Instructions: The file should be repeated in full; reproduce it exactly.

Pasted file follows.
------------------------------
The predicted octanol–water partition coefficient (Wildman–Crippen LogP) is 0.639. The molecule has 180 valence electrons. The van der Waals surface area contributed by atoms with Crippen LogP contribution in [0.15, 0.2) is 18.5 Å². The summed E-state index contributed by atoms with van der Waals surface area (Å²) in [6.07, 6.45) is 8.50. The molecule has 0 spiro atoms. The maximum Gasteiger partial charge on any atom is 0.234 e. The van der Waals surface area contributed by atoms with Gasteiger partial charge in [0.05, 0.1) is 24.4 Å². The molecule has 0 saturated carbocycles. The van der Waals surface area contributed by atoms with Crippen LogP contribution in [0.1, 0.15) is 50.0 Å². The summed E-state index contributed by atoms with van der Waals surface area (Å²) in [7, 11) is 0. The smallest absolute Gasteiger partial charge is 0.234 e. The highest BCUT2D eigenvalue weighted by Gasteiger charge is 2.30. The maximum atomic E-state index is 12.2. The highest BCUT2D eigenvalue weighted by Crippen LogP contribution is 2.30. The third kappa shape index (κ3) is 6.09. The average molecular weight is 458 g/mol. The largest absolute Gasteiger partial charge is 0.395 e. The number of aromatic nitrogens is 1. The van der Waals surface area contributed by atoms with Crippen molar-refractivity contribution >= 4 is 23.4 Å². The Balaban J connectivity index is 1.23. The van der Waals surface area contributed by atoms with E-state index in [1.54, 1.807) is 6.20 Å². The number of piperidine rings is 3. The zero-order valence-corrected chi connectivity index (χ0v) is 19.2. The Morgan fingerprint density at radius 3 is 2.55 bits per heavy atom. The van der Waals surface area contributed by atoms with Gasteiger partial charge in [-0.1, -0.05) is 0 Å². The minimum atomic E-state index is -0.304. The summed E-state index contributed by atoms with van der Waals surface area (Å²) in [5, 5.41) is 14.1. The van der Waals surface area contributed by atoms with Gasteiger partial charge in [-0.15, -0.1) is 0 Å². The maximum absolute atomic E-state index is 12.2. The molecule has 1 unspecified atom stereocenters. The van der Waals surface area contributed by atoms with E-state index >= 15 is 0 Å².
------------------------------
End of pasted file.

The predicted octanol–water partition coefficient (Wildman–Crippen LogP) is 0.639. The molecule has 180 valence electrons. The van der Waals surface area contributed by atoms with Crippen LogP contribution in [0.15, 0.2) is 18.5 Å². The summed E-state index contributed by atoms with van der Waals surface area (Å²) in [6.07, 6.45) is 8.50. The molecule has 0 spiro atoms. The maximum Gasteiger partial charge on any atom is 0.234 e. The van der Waals surface area contributed by atoms with Gasteiger partial charge in [0.05, 0.1) is 24.4 Å². The molecule has 0 saturated carbocycles. The van der Waals surface area contributed by atoms with Crippen LogP contribution in [0.1, 0.15) is 50.0 Å². The summed E-state index contributed by atoms with van der Waals surface area (Å²) in [7, 11) is 0. The smallest absolute Gasteiger partial charge is 0.234 e. The highest BCUT2D eigenvalue weighted by Gasteiger charge is 2.30. The maximum atomic E-state index is 12.2. The highest BCUT2D eigenvalue weighted by Crippen LogP contribution is 2.30. The third kappa shape index (κ3) is 6.09. The average molecular weight is 458 g/mol. The largest absolute Gasteiger partial charge is 0.395 e. The number of aromatic nitrogens is 1. The van der Waals surface area contributed by atoms with Crippen molar-refractivity contribution >= 4 is 23.4 Å². The Balaban J connectivity index is 1.23. The van der Waals surface area contributed by atoms with E-state index in [1.54, 1.807) is 6.20 Å². The number of piperidine rings is 3. The zero-order valence-corrected chi connectivity index (χ0v) is 19.2. The Morgan fingerprint density at radius 3 is 2.55 bits per heavy atom. The van der Waals surface area contributed by atoms with Gasteiger partial charge in [-0.1, -0.05) is 0 Å². The minimum atomic E-state index is -0.304. The summed E-state index contributed by atoms with van der Waals surface area (Å²) in [5, 5.41) is 14.1. The van der Waals surface area contributed by atoms with Gasteiger partial charge in [-0.15, -0.1) is 0 Å². The maximum absolute atomic E-state index is 12.2. The molecule has 1 unspecified atom stereocenters. The van der Waals surface area contributed by atoms with E-state index >= 15 is 0 Å².